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Alabama Supreme Court Issues a Controversial Decision in Lawsuit Involving the Wrongful Death of an Unborn Fetus

A recent Alabama Supreme Court ruling has taken on the Federal Supreme Court benchmark abortion decision Roe v. Wade, specifically regarding the standards determining fetal viability. In its unanimous 40 page decision issued in Amy Hamilton v. Dr. Warren Scott et al., the court reversed a previous ruling by a lower court that plaintiff Amy Hamilton could not pursue a wrongful death lawsuit against her doctors for the death of her unborn son.

A then-pregnant Hamilton was scheduled for a routine prenatal examination, ultrasound and consultation regarding a viral infection at the Isbell Medical Group in Fort Payne in 2005. Hamilton, a resident of Dekalb County, was told that an ultrasound technician was not available to perform the procedure and that she would be scheduled for one on her subsequent visit. Before her rescheduled ultrasound, Hamilton returned to the office with complaints of feeling ill. It was discovered her fetus had expired, and she later delivered a stillborn infant.
Hamilton chose to press charges against the doctors and medical staff at Isbell Medical Group for the wrongful death of her son. Wrongful death occurs when a person’s life is taken due to the willful or negligent actions of another individual. At issue here is whether Hamilton’s fetus met the criteria for fetal viability as outlined in Roe v. Wade. Defendants Dr. Scott et. al. argued that Hamilton’s fetus would not have been able to survive outside of her womb at the time of its expiration, a requirement for “fetal viability.”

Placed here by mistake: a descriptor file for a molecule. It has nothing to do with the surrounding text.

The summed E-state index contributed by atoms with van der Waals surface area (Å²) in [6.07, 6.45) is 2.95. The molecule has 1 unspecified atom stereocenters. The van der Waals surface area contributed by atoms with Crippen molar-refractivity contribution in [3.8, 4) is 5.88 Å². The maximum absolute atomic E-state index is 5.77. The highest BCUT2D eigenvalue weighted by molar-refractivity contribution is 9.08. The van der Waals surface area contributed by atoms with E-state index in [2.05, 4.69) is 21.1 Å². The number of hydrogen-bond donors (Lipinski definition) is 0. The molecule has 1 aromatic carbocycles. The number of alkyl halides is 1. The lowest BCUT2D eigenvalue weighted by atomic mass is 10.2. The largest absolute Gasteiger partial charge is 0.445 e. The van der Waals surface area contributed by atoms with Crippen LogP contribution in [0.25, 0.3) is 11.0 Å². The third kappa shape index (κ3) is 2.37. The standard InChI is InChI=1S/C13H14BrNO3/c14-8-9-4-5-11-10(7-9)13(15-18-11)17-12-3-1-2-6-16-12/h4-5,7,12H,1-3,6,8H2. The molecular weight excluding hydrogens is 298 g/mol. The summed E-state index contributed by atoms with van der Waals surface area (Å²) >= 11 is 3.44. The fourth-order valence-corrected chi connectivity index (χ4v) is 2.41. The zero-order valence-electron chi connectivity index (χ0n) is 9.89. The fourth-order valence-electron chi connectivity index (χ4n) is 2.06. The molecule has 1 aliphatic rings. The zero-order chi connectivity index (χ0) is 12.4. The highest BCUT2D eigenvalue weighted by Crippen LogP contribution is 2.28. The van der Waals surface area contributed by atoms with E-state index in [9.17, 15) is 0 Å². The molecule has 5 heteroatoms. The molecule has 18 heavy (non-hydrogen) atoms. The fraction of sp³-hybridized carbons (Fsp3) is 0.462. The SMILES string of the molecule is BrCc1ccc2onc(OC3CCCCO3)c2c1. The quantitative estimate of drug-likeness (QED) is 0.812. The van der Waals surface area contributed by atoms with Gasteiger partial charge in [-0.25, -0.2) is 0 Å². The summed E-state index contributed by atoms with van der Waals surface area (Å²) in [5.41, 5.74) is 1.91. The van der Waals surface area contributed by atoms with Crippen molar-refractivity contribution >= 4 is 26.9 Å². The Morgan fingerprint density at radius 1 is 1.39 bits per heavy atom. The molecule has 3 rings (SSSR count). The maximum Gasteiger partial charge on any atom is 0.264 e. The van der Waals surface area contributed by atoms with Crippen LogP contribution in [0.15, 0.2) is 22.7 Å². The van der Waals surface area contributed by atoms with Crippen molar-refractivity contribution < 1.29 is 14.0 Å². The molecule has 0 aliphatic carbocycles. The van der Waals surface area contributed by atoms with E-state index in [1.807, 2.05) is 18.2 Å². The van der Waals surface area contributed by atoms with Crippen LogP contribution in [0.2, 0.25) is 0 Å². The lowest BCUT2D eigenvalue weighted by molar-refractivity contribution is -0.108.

However, Alabama justices rejected this definition and declared that unborn children are equally protected under Alabama’s wrongful death statutes. In the ruling, authored by Justice Parker, the court asserts that the fetal viability standard stipulated in Roe v. Wade is not convincing and should no longer be enforced. The court based its decision based on a previous decision in Mack v. Carmack (2011), which mandated that a wrongful death lawsuit could be pursued in the instance of an accidental death of a pre-viable fetus.

The decision in Hamilton v. Scott has significant implications for future wrongful death actions taken in circumstances where the fetus is nonviable. Further, it is likely that the issue of fetal viability in determining eligibility for wrongful death lawsuits will find its way to the Federal Supreme Court.